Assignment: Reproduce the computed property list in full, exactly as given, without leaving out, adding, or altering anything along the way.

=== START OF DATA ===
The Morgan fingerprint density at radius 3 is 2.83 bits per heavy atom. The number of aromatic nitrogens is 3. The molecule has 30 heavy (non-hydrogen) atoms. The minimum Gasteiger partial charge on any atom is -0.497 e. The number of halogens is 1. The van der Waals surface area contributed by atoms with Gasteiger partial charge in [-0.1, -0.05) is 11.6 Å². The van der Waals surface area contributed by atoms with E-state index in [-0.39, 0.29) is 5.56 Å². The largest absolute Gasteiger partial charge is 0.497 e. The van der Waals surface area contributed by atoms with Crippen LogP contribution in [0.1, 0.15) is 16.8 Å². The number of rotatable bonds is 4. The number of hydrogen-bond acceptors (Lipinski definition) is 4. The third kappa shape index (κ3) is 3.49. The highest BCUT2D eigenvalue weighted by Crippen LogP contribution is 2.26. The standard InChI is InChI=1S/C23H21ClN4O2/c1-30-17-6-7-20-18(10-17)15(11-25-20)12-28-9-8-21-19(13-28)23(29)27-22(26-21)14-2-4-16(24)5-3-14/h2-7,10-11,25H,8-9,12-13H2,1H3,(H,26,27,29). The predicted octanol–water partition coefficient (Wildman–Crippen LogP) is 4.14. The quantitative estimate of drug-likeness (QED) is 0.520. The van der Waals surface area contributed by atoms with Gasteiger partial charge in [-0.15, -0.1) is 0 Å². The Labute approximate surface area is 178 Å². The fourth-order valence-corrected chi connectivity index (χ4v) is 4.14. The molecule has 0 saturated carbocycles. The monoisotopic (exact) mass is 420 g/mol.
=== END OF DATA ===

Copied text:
The Morgan fingerprint density at radius 3 is 2.83 bits per heavy atom. The number of aromatic nitrogens is 3. The molecule has 30 heavy (non-hydrogen) atoms. The minimum Gasteiger partial charge on any atom is -0.497 e. The number of halogens is 1. The van der Waals surface area contributed by atoms with Gasteiger partial charge in [-0.1, -0.05) is 11.6 Å². The van der Waals surface area contributed by atoms with E-state index in [-0.39, 0.29) is 5.56 Å². The largest absolute Gasteiger partial charge is 0.497 e. The van der Waals surface area contributed by atoms with Crippen LogP contribution in [0.1, 0.15) is 16.8 Å². The number of rotatable bonds is 4. The number of hydrogen-bond acceptors (Lipinski definition) is 4. The third kappa shape index (κ3) is 3.49. The highest BCUT2D eigenvalue weighted by Crippen LogP contribution is 2.26. The standard InChI is InChI=1S/C23H21ClN4O2/c1-30-17-6-7-20-18(10-17)15(11-25-20)12-28-9-8-21-19(13-28)23(29)27-22(26-21)14-2-4-16(24)5-3-14/h2-7,10-11,25H,8-9,12-13H2,1H3,(H,26,27,29). The predicted octanol–water partition coefficient (Wildman–Crippen LogP) is 4.14. The quantitative estimate of drug-likeness (QED) is 0.520. The van der Waals surface area contributed by atoms with Gasteiger partial charge in [-0.15, -0.1) is 0 Å². The Labute approximate surface area is 178 Å². The fourth-order valence-corrected chi connectivity index (χ4v) is 4.14. The molecule has 0 saturated carbocycles. The monoisotopic (exact) mass is 420 g/mol.